For many of us a stadium full of adolescent strangers is more intimidating than energizing. If the assignment is to ‘work the crowd’ we are naturally wired to panic. I have a vivid memory of my first appearance in the high school cafeteria where I launched a new Campus Life ministry some years ago. In spite of having decent social skills and feeling pretty secure about myself I felt the dismissive stares of hundreds of eyes, all locked onto my feeble heart like so many S.W.A.T. team rifle lasers. I was an extra in Mean Girls right then.

In the heat of the moment I lost my keys to all things cool. Feeling the need to say something…anything…I quick-stepped to the nearest table and asked in a haltering voice, “So…how’s the food today?”

Apparently my haltering voice is not exactly a whisper. From a table 10 yards away a kid hollered above the din: “It tastes like sh**!” Laughter erupted, but only momentarily. There was still sh***y food to be eaten in a short amount of time.

Romans 8:26 propels Christ’s followers into the chapter’s fantastic finish, a wondrous consideration of how the love of God overrules every other reality. “And the Holy Spirit helps us in our weakness. For example, we don’t know what God wants us to pray for. But the Holy Spirit prays for us with groanings that cannot be expressed in words.” My cafeteria culture cluelessness had me awkwardly fish-flopping on the tater tot-tatted floor. But I was not for a moment alone.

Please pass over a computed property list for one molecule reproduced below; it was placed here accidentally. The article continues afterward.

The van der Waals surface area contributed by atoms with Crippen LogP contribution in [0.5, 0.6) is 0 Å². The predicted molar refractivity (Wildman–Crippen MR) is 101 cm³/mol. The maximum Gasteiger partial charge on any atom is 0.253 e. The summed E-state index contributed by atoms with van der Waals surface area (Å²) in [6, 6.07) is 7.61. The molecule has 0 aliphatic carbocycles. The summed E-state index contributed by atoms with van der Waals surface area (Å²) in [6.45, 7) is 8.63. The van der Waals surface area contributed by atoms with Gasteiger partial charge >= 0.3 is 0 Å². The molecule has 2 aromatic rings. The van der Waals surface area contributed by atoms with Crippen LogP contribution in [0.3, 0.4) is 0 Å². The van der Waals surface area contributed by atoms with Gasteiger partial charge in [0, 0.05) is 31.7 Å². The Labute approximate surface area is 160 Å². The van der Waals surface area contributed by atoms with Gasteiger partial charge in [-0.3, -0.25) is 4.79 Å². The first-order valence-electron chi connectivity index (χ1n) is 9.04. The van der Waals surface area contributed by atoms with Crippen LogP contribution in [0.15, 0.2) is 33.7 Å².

What follows next is simply lost footage on my memory reel. I recall moving toward the food critic without really having a plan. My follow up effort with the outspoken dude was anything but James Dean artistry: “Don’t like the food, eh?” After that, I’m a blank. All I remember is that after a few minutes of conversation Monty (that was his name) and I were the only two in the cafeteria and it seemed like I had made a new friend.

During these months of meeting teens some may be tempted to rely on their well-honed relational skills. At a deeper level I recommend trusting the Holy Spirit, who tethers us to the amazing love of God with a bungee cord that’s secure enough, long enough and flexible enough for any cafeteria, anywhere.

An American Twist on Paul’s Mars Hill Message

(NOTE: I swapped words and thoughts from Acts 17:22-31, especially thinking of the research conclusion that young people largely practice a twisted version of Christian faith labeled ‘moral therapeutic deism’. Would love to hear from others if they think a different contextual rendering of Paul’s message to the Athenians might be more fair. – DR)